Even when girls do return to school post-pregnancy, they often do not receive the necessary support and may find themselves ostracized in the school community. Some student mothers even face open hostility within the learning spaces, as shared by Chimwemwe:

“Even the teachers mocking me...everything was so bad…that was part of tease that I returned to the school [after delivering a baby]. I was not being used as a good example...it was not for a good reason that they were using me as an example in the classroom [of what not to become] …it hurt me.”
- Chimwemwe (Pseudonym), Student mother in a boarding school

Next Steps: Re-conceptualizing Schooling Post-Pregnancy

Image by Pempho Chinkondenji: Ubuntucentric approach for schooling post-pregnancy from her 2019 study on school re-entry in secondary school in Malawi.

So how can we make schooling more accessible to young mothers? One recommendation is to move towards an Ubuntucentric approach for schooling post-pregnancy. Ubuntu is a post-colonial philosophy originating from the Bantu people of Southern Africa. It centers on humanness and the sense of self rooted in the common bonds of society and communal approaches that govern the social, political, spiritual, and moral spheres of society. 

An Ubuntucentric approach centers on building relationships that not only humanize students but also work with student mothers to identify their needs and ways to support them. An Ubuntucentric approach highlights the complex interactions between schools, families, and communities and works within those to ensure effective and holistic support for teen mothers. In practice, it looks like:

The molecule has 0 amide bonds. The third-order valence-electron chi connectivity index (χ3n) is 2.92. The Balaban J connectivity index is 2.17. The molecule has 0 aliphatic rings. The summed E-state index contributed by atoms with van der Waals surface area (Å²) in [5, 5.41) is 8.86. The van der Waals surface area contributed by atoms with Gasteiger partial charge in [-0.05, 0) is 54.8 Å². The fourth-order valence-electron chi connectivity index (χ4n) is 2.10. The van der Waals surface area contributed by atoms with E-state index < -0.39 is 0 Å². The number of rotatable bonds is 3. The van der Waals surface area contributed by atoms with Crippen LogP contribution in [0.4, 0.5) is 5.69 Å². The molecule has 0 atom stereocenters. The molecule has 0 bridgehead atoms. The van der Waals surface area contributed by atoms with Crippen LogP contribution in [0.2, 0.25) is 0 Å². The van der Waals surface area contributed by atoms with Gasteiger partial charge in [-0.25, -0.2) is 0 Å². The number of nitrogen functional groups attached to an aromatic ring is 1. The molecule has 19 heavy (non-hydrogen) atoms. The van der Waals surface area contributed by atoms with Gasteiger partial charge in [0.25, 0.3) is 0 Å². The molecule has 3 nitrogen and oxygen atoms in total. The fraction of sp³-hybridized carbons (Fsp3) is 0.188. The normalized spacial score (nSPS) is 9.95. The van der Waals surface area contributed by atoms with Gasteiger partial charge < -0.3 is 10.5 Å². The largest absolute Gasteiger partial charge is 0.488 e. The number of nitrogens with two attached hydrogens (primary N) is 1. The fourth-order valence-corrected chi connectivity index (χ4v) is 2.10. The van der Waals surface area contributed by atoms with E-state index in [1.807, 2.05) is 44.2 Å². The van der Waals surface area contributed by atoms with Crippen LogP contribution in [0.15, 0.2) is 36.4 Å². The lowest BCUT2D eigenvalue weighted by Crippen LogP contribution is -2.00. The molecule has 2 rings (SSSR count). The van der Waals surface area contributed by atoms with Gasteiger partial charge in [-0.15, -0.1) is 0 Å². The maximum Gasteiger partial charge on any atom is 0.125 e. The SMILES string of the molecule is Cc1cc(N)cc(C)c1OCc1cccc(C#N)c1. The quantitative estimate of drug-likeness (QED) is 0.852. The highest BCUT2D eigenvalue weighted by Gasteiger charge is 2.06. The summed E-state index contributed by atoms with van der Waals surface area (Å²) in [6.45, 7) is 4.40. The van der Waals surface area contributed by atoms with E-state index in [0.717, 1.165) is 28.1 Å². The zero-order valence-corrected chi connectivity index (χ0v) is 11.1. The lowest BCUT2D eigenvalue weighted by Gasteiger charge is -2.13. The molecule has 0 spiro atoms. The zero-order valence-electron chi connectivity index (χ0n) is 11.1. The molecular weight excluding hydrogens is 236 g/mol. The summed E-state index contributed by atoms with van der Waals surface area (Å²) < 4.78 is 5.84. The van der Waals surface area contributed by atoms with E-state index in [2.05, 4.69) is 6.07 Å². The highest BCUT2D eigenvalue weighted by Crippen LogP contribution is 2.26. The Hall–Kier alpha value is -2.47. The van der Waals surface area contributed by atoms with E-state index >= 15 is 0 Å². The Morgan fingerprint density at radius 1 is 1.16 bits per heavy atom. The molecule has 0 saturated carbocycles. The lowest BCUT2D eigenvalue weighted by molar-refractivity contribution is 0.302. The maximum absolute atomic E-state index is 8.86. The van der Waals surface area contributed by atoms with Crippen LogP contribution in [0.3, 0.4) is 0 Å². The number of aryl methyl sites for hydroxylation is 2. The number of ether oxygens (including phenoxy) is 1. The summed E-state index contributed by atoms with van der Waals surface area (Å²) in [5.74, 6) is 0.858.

Respect and Dignity 

  • Abstaining from teasing and inflammatory language as well as implementing “punitive”/disciplinary action against students and teachers bullying student mothers and pregnant learners.
  • Embracing student mothers’ redefined commitment to education.

Interdependency and Collaboration

  • Collaboration between schools, families, and communities (e.g. mother groups).
  • Sensitization campaigns in schools and communities against bullying and stigmatization, as well as raising awareness about the importance of continuing schooling post-pregnancy.
  • Teacher training on supporting student mothers’ resilience and wellbeing.

Mutually beneficial relationships

  • Social networks (E.g., Girls’ clubs, mentoring, peer support).
  • Engagement with trusted adults in both schools and communities.

Equity and Compassion 

  • Parental support (e.g., childcare, tuition, school fees, shelter).
  • Refusing policy-flouting practices and gendered policies.
  • Institutionalizing counseling/mental health support for pregnant learners and student mothers.

Inclusion and Acceptance

  • (Re)conceptualizing continuation/re-entry practices (E.g., night school, psychosocial support, proactive school administration and teachers)
  • Resisting mandatory withdrawals and once-in-a-lifetime practices.


Policy guidelines alone are not enough. We must refuse inclusive-exclusionary practices such as mandatory withdrawals or once-in-a-lifetime opportunities and replace them with holistic, humanistic approaches to keep girls in school during and following pregnancy. 
 

 

About the Author 

 

Pempho Chinkondenji is a Ph.D. Candidate in Education Policy and Leadership with a concentration in International Education at the University of Massachusetts Amherst. Her doctoral research focuses on women and girls’ education, particularly on school (re)integration for student mothers, pregnancy-related policies, and girls’ schooling in crisis. Pempho’s scholarship utilizes post-colonial and African feminist thought to interrogate gender and power dynamics in educational and development spaces.